If you haven't conducted many retirement plan checkups with clients lately, now's a good time to start. Important new withdrawal rules promulgated by the Internal Revenue Service in January are prompting many investor questions.

“One way you can add value now is to let clients know of these changes and run the numbers for them,” says Bob Solis, branch manager of a U.S. Bancorp Piper Jaffray office in Sun City, Ariz.

The IRS announcement was so sudden that word is still getting out about the changes. The new rules involve mandatory minimum withdrawals for people age 70½ and older who own IRAs and other qualified plans, including 401(k) accounts.

Withdrawals from such retirement accounts are, of course, still taxable as ordinary income so to the extent that investors can minimize their yearly distributions, they can save money.

“In most instances, individuals will have a lower minimum withdrawal requirement [under the new rules],” says Michael Coppolo, a director specializing in retirement issues for Merrill Lynch's Private Client Group in Princeton, N.J.

The new rules simplify withdrawal calculations. They provide just one set of life-expectancy numbers. Investors simply divide their total retirement account balances (as of the end of the prior year) by the appropriate life-expectancy figure.

“You're not going to have life expectancies all over the board,” says Theresa Fry, a retirement planning specialist at A.G. Edwards & Sons in St. Louis. “In general, everyone of the same age will be using the same factors.”

The new figures assume relatively generous life expectancies, which means fairly small yearly withdrawals. For example, a 70-year-old will only need to withdraw 1/26.2 or 3.8% from his or her account for that year, reflecting a 26.2-year life expectancy. The life expectancy figures decrease gradually from there, requiring older people to take out more each year. But in all cases, the rules are as beneficial or more so than before, Fry says. And investors still have the option of withdrawing larger amounts.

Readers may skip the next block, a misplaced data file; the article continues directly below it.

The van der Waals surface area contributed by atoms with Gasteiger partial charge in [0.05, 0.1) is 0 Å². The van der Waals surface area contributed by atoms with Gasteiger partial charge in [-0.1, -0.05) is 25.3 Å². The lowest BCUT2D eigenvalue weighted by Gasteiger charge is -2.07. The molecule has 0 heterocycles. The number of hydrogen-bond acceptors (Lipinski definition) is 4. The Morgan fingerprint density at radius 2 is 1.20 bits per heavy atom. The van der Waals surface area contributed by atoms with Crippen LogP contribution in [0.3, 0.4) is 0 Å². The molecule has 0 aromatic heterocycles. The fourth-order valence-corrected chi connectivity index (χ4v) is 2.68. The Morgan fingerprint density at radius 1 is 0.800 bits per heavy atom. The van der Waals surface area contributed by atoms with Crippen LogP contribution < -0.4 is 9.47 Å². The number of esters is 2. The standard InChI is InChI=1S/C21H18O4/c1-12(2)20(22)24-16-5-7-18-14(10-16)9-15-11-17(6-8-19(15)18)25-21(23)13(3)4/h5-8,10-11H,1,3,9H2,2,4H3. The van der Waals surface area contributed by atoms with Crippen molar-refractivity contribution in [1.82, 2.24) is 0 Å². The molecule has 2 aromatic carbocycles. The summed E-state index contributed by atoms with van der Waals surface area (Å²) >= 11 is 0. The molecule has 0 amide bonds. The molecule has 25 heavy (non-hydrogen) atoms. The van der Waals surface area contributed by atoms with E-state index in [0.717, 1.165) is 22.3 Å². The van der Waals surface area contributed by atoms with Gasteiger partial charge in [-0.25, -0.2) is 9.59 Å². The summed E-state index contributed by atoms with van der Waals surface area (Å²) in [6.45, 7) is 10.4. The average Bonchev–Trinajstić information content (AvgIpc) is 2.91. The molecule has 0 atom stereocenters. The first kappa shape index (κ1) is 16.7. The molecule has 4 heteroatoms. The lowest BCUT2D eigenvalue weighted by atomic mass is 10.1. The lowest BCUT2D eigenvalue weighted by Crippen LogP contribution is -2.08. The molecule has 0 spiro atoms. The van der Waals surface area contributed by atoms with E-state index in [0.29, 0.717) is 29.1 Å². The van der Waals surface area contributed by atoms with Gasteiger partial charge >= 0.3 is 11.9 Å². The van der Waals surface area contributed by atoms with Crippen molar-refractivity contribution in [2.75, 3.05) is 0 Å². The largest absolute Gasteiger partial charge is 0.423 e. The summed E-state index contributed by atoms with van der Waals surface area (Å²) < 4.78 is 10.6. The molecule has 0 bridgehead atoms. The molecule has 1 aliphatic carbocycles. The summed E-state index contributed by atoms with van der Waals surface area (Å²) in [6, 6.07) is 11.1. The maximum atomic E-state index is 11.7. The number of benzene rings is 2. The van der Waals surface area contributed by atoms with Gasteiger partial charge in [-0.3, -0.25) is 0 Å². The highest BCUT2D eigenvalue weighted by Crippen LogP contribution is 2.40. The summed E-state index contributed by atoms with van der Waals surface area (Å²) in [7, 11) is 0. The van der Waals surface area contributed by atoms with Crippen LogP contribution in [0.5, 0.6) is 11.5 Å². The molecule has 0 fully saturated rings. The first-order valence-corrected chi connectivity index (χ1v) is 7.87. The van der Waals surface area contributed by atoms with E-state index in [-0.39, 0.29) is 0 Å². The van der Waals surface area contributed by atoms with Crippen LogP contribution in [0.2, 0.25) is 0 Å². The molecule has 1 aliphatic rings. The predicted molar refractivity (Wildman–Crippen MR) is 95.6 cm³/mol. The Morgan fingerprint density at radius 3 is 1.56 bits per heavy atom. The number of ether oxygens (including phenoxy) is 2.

The new rules also offer more flexibility in naming — and changing — the beneficiaries on retirement accounts. “The old, forced lump-sum distributions [upon an investor's death] will be gone,” Solis says. “So from the broker's perspective, it will be just as important as ever to establish relationships with the kids.”

An IRS spokesperson predicted the new rules would be published in IRS Publications 590 or 575, which deal with IRAs. Technically, the rules are still proposals, subject to a public comment period this year. Yet the IRS has said investors can use them now. They are optional in 2001 — a transition year — but will become mandatory in 2002.

Fry says she isn't concerned by the “proposed” status of the rules. After all, the prior regulations were never officially adopted after being proposed in 1987, yet taxpayers routinely relied on them. The IRS has also indicated that any rule revisions resulting from the comment period won't be retroactive.

In short, the proposed withdrawal regulations represent a step toward simplicity and a good opportunity to discuss retirement strategies with clients.

New Withdrawal Rates

Here are the new IRS life-expectancy figures for calculating minimum yearly withdrawals from IRAs and other qualified retirement plans. Investors divide their cumulative retirement plan balance, as of Dec. 31 the prior year, by the appropriate age to figure the minimum withdrawal amount. A different table applies to investors who are married to spouses 10 or more years younger.

Age and Life Expectancy

70

26.2

71

25.3

72

24.4

73

23.5

74

22.7

75

21.8

76

20.9

77

20.1

78

19.2

79

18.4

80

17.6

81

16.6

82

16.0

83

15.3

84

14.5

85

13.8

86

13.1

87

12.4

88

11.8

89

11.1

90

10.5

91

9.9

92

9.4

93

8.8

94

8.3

95

7.8

96

7.3

97

6.9

98

6.5

99

6.1

100

5.7

101

5.3

102

5.0

103

4.7

104

4.4

105

4.1